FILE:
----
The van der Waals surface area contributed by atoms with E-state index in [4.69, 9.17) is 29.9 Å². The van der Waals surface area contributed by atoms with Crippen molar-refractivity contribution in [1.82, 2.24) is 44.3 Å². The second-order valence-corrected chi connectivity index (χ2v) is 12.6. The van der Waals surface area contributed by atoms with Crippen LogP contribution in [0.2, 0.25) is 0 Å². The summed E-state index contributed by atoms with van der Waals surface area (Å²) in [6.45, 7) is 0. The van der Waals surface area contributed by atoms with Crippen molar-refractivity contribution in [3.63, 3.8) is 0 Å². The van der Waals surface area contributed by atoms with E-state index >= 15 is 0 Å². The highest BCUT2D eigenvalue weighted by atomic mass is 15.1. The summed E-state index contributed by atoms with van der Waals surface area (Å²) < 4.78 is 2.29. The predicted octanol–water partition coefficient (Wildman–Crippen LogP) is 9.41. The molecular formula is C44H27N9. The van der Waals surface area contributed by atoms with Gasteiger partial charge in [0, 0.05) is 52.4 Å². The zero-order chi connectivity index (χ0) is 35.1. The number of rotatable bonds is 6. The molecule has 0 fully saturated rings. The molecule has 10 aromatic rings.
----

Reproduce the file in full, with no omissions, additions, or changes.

The van der Waals surface area contributed by atoms with E-state index in [4.69, 9.17) is 29.9 Å². The van der Waals surface area contributed by atoms with Crippen molar-refractivity contribution in [1.82, 2.24) is 44.3 Å². The second-order valence-corrected chi connectivity index (χ2v) is 12.6. The van der Waals surface area contributed by atoms with Crippen LogP contribution in [0.2, 0.25) is 0 Å². The summed E-state index contributed by atoms with van der Waals surface area (Å²) in [6.45, 7) is 0. The van der Waals surface area contributed by atoms with Crippen molar-refractivity contribution in [3.63, 3.8) is 0 Å². The van der Waals surface area contributed by atoms with E-state index >= 15 is 0 Å². The highest BCUT2D eigenvalue weighted by atomic mass is 15.1. The summed E-state index contributed by atoms with van der Waals surface area (Å²) < 4.78 is 2.29. The predicted octanol–water partition coefficient (Wildman–Crippen LogP) is 9.41. The molecular formula is C44H27N9. The van der Waals surface area contributed by atoms with Gasteiger partial charge in [0, 0.05) is 52.4 Å². The zero-order chi connectivity index (χ0) is 35.1. The number of rotatable bonds is 6. The molecule has 0 fully saturated rings. The molecule has 10 aromatic rings.